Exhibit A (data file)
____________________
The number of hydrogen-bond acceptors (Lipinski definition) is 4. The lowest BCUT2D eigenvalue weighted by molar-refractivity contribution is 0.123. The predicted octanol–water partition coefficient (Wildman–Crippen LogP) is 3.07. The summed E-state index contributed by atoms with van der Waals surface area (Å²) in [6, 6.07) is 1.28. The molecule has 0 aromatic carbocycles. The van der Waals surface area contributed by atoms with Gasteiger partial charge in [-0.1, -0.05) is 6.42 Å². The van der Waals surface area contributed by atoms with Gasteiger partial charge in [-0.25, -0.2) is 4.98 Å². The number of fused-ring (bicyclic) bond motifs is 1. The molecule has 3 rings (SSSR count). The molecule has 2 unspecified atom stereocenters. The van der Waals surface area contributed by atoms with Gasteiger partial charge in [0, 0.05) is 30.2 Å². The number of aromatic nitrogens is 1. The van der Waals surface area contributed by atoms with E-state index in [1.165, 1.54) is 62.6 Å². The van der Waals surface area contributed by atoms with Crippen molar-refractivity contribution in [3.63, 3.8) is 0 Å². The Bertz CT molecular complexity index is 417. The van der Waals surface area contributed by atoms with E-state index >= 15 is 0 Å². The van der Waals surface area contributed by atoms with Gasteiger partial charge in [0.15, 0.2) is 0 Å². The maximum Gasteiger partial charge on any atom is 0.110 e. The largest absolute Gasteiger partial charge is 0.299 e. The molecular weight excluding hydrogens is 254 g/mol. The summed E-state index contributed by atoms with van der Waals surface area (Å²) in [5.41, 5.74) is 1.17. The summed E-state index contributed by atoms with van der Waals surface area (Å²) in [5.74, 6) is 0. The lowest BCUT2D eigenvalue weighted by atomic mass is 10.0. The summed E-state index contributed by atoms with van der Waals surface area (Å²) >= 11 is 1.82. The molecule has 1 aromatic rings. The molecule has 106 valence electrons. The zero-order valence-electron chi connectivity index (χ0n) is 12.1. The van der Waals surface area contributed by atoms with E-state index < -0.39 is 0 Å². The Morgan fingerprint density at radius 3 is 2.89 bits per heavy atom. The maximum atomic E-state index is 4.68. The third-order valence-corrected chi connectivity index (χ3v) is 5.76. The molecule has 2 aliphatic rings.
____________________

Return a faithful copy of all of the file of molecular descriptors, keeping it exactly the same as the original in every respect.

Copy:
The number of hydrogen-bond acceptors (Lipinski definition) is 4. The lowest BCUT2D eigenvalue weighted by molar-refractivity contribution is 0.123. The predicted octanol–water partition coefficient (Wildman–Crippen LogP) is 3.07. The summed E-state index contributed by atoms with van der Waals surface area (Å²) in [6, 6.07) is 1.28. The molecule has 0 aromatic carbocycles. The van der Waals surface area contributed by atoms with Gasteiger partial charge in [-0.1, -0.05) is 6.42 Å². The van der Waals surface area contributed by atoms with Gasteiger partial charge in [-0.25, -0.2) is 4.98 Å². The number of fused-ring (bicyclic) bond motifs is 1. The molecule has 3 rings (SSSR count). The molecule has 2 unspecified atom stereocenters. The van der Waals surface area contributed by atoms with Gasteiger partial charge in [0, 0.05) is 30.2 Å². The number of aromatic nitrogens is 1. The van der Waals surface area contributed by atoms with E-state index in [1.165, 1.54) is 62.6 Å². The van der Waals surface area contributed by atoms with Crippen molar-refractivity contribution in [3.63, 3.8) is 0 Å². The Bertz CT molecular complexity index is 417. The van der Waals surface area contributed by atoms with E-state index >= 15 is 0 Å². The van der Waals surface area contributed by atoms with Gasteiger partial charge in [0.15, 0.2) is 0 Å². The maximum Gasteiger partial charge on any atom is 0.110 e. The largest absolute Gasteiger partial charge is 0.299 e. The molecular weight excluding hydrogens is 254 g/mol. The summed E-state index contributed by atoms with van der Waals surface area (Å²) in [5.41, 5.74) is 1.17. The summed E-state index contributed by atoms with van der Waals surface area (Å²) in [5.74, 6) is 0. The lowest BCUT2D eigenvalue weighted by atomic mass is 10.0. The summed E-state index contributed by atoms with van der Waals surface area (Å²) >= 11 is 1.82. The molecule has 1 aromatic rings. The molecule has 106 valence electrons. The zero-order valence-electron chi connectivity index (χ0n) is 12.1. The van der Waals surface area contributed by atoms with E-state index < -0.39 is 0 Å². The Morgan fingerprint density at radius 3 is 2.89 bits per heavy atom. The maximum atomic E-state index is 4.68. The third-order valence-corrected chi connectivity index (χ3v) is 5.76. The molecule has 2 aliphatic rings.